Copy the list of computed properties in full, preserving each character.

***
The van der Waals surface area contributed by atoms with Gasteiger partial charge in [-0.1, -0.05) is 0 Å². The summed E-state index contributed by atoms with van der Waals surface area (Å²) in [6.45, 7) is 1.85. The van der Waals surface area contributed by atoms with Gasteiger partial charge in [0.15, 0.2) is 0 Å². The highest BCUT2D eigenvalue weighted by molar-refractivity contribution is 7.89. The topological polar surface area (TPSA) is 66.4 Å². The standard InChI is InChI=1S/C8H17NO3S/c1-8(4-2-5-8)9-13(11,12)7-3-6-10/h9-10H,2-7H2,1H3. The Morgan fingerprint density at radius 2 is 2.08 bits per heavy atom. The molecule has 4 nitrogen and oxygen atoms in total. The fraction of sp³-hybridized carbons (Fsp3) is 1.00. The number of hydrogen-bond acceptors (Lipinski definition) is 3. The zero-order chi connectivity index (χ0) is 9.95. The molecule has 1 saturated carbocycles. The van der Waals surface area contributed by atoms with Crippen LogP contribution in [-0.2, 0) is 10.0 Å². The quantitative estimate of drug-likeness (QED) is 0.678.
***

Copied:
The van der Waals surface area contributed by atoms with Gasteiger partial charge in [-0.1, -0.05) is 0 Å². The summed E-state index contributed by atoms with van der Waals surface area (Å²) in [6.45, 7) is 1.85. The van der Waals surface area contributed by atoms with Gasteiger partial charge in [0.15, 0.2) is 0 Å². The highest BCUT2D eigenvalue weighted by molar-refractivity contribution is 7.89. The topological polar surface area (TPSA) is 66.4 Å². The standard InChI is InChI=1S/C8H17NO3S/c1-8(4-2-5-8)9-13(11,12)7-3-6-10/h9-10H,2-7H2,1H3. The Morgan fingerprint density at radius 2 is 2.08 bits per heavy atom. The molecule has 4 nitrogen and oxygen atoms in total. The fraction of sp³-hybridized carbons (Fsp3) is 1.00. The number of hydrogen-bond acceptors (Lipinski definition) is 3. The zero-order chi connectivity index (χ0) is 9.95. The molecule has 1 saturated carbocycles. The van der Waals surface area contributed by atoms with Crippen LogP contribution in [-0.2, 0) is 10.0 Å². The quantitative estimate of drug-likeness (QED) is 0.678.